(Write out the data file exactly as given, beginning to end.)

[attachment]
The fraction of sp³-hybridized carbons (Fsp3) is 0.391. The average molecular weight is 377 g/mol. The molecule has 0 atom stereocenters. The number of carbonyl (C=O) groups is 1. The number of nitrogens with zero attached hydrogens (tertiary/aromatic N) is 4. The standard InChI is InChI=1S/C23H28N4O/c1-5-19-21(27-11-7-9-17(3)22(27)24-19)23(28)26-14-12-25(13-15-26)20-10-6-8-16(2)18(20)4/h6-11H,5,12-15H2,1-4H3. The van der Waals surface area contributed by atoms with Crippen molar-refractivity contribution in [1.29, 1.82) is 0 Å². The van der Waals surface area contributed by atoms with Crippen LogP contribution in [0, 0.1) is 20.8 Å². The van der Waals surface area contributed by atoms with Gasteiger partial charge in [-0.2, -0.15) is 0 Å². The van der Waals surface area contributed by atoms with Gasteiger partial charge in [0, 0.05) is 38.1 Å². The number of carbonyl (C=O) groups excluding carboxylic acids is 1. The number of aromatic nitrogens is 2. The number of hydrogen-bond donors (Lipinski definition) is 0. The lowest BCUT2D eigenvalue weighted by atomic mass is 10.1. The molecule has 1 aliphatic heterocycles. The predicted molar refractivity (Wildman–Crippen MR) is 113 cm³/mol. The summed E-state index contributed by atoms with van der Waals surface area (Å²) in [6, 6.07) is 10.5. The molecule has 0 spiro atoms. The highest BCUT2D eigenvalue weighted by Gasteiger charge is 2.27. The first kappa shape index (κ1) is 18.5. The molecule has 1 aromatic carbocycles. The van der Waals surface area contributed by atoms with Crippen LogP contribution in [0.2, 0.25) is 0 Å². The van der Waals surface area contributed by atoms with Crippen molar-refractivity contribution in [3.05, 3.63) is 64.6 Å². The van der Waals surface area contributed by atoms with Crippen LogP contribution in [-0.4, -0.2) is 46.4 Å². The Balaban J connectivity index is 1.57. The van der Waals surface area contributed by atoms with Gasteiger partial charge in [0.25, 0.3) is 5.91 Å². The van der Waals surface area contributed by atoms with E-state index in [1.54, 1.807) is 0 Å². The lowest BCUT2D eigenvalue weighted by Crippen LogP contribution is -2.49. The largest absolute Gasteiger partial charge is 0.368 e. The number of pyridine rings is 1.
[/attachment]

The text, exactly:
The fraction of sp³-hybridized carbons (Fsp3) is 0.391. The average molecular weight is 377 g/mol. The molecule has 0 atom stereocenters. The number of carbonyl (C=O) groups is 1. The number of nitrogens with zero attached hydrogens (tertiary/aromatic N) is 4. The standard InChI is InChI=1S/C23H28N4O/c1-5-19-21(27-11-7-9-17(3)22(27)24-19)23(28)26-14-12-25(13-15-26)20-10-6-8-16(2)18(20)4/h6-11H,5,12-15H2,1-4H3. The van der Waals surface area contributed by atoms with Crippen molar-refractivity contribution in [1.29, 1.82) is 0 Å². The van der Waals surface area contributed by atoms with Crippen LogP contribution in [0, 0.1) is 20.8 Å². The van der Waals surface area contributed by atoms with Gasteiger partial charge in [-0.2, -0.15) is 0 Å². The van der Waals surface area contributed by atoms with Gasteiger partial charge in [0, 0.05) is 38.1 Å². The number of carbonyl (C=O) groups excluding carboxylic acids is 1. The number of aromatic nitrogens is 2. The number of hydrogen-bond donors (Lipinski definition) is 0. The lowest BCUT2D eigenvalue weighted by atomic mass is 10.1. The molecule has 1 aliphatic heterocycles. The predicted molar refractivity (Wildman–Crippen MR) is 113 cm³/mol. The summed E-state index contributed by atoms with van der Waals surface area (Å²) in [6, 6.07) is 10.5. The molecule has 0 spiro atoms. The highest BCUT2D eigenvalue weighted by Gasteiger charge is 2.27. The first kappa shape index (κ1) is 18.5. The molecule has 1 aromatic carbocycles. The van der Waals surface area contributed by atoms with Crippen LogP contribution in [0.2, 0.25) is 0 Å². The van der Waals surface area contributed by atoms with Crippen molar-refractivity contribution in [3.05, 3.63) is 64.6 Å². The van der Waals surface area contributed by atoms with Crippen LogP contribution in [-0.4, -0.2) is 46.4 Å². The Balaban J connectivity index is 1.57. The van der Waals surface area contributed by atoms with Gasteiger partial charge in [0.25, 0.3) is 5.91 Å². The van der Waals surface area contributed by atoms with E-state index in [1.54, 1.807) is 0 Å². The lowest BCUT2D eigenvalue weighted by Crippen LogP contribution is -2.49. The largest absolute Gasteiger partial charge is 0.368 e. The number of pyridine rings is 1.